Salem, OR asked in Landlord - Tenant for Oregon

Q: We have been renting to tenants for 3 years. A year ago their year lease was up and we made a verbal agreement of a rent

Increase from $1500 to $2000 they have been paying $2000 for a year they were suppose to buy our house and ended up not qualifying this month they said they were only going to pay $1500 because that’s what their contract says, which is correct. Moving forward how do we make it legally binding? Can they sue us over the over payment bacause we didn’t have a written 90 day notice, even though we verbally agreed to it and they paid it for over a year? Can we just make a new contract with new rent amount?

Related Topics:
1 Lawyer Answer

Gregory L Abbott

  • Landlord Tenant Lawyer
  • Portland, OR
  • Licensed in Oregon

A: You really need to have a written rental agreement no matter what, regardless of whether it is a month to month tenancy or a fixed term lease. Yes, if they are willing, you can enter into a new written agreement; you can even require them to enter into a new, written lease or have their tenancy terminated. The monthly rent is the sticking point. As you note, any increase requires at least a 90 day written notice of the increase in order to be valid. Conceivably you can have a new written rental agreement that provides for the $1500 now and it goes up to the $2000 automatically in 90 days. As for the past "over-payment". Both of you have arguments in that they may have waived the right to complain and there is only a 1 year statute of limitations in landlord-tenant matters to begin with. A Judge, however, may find that even though they paid it, legally they have not waived any objection and they are owed a refund. It could go either way but my guess is the tenant might prevail on it, at least as far as getting a refund for the last 12 months of overpayment - beyond that I think would violate the statute of limitations. Questions? Review it all with a local landlord-tenant attorney. Good luck.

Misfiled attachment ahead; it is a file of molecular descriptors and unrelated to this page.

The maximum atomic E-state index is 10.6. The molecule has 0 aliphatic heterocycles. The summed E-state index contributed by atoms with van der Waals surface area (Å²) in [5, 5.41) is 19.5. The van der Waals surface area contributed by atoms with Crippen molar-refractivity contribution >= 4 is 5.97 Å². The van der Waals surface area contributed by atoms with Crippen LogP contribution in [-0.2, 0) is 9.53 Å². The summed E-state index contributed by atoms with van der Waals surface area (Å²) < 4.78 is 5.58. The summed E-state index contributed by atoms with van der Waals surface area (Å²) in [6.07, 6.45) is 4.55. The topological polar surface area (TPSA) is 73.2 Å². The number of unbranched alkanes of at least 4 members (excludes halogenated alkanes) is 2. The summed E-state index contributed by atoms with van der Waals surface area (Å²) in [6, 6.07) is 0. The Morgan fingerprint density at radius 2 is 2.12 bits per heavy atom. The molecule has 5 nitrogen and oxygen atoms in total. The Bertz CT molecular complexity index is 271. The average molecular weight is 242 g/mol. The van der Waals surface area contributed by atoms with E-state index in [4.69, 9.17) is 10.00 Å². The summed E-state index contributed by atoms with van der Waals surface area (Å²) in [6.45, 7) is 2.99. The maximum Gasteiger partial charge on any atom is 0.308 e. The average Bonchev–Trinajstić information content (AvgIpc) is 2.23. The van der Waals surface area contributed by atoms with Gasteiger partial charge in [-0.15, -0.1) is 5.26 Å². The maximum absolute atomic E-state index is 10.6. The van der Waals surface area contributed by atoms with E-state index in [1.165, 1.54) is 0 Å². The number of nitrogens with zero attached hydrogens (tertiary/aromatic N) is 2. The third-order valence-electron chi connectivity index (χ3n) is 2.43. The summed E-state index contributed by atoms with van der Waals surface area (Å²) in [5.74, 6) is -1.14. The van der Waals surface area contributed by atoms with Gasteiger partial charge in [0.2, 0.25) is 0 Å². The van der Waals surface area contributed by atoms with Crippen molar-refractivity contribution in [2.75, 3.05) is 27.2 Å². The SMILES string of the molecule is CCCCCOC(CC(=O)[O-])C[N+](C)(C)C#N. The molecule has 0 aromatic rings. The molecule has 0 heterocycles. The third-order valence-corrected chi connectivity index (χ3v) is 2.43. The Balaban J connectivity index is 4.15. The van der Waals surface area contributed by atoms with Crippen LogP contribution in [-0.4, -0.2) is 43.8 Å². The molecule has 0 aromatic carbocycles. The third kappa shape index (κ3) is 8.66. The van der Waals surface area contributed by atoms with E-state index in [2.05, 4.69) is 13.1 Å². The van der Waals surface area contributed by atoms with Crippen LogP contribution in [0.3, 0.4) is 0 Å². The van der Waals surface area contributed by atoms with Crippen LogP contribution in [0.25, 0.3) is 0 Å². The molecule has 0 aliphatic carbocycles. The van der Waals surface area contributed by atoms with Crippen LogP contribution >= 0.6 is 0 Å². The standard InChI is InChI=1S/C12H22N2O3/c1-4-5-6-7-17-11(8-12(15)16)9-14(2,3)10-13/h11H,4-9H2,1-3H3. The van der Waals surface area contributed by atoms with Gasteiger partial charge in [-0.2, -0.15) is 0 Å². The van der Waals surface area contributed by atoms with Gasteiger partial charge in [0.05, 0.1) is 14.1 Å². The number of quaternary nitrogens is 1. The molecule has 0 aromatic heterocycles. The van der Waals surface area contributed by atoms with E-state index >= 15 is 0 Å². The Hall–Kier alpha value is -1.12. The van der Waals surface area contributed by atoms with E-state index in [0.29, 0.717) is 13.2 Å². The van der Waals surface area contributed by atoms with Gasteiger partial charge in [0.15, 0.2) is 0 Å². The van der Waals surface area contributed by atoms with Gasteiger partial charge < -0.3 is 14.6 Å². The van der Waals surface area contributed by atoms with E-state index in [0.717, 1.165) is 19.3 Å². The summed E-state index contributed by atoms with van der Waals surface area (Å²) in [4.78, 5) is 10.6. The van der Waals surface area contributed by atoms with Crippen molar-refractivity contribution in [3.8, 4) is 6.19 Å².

1 user found this answer helpful

Justia Ask a Lawyer is a forum for consumers to get answers to basic legal questions. Any information sent through Justia Ask a Lawyer is not secure and is done so on a non-confidential basis only.

The use of this website to ask questions or receive answers does not create an attorney–client relationship between you and Justia, or between you and any attorney who receives your information or responds to your questions, nor is it intended to create such a relationship. Additionally, no responses on this forum constitute legal advice, which must be tailored to the specific circumstances of each case. You should not act upon information provided in Justia Ask a Lawyer without seeking professional counsel from an attorney admitted or authorized to practice in your jurisdiction. Justia assumes no responsibility to any person who relies on information contained on or received through this site and disclaims all liability in respect to such information.

Justia cannot guarantee that the information on this website (including any legal information provided by an attorney through this service) is accurate, complete, or up-to-date. While we intend to make every attempt to keep the information on this site current, the owners of and contributors to this site make no claims, promises or guarantees about the accuracy, completeness or adequacy of the information contained in or linked to from this site.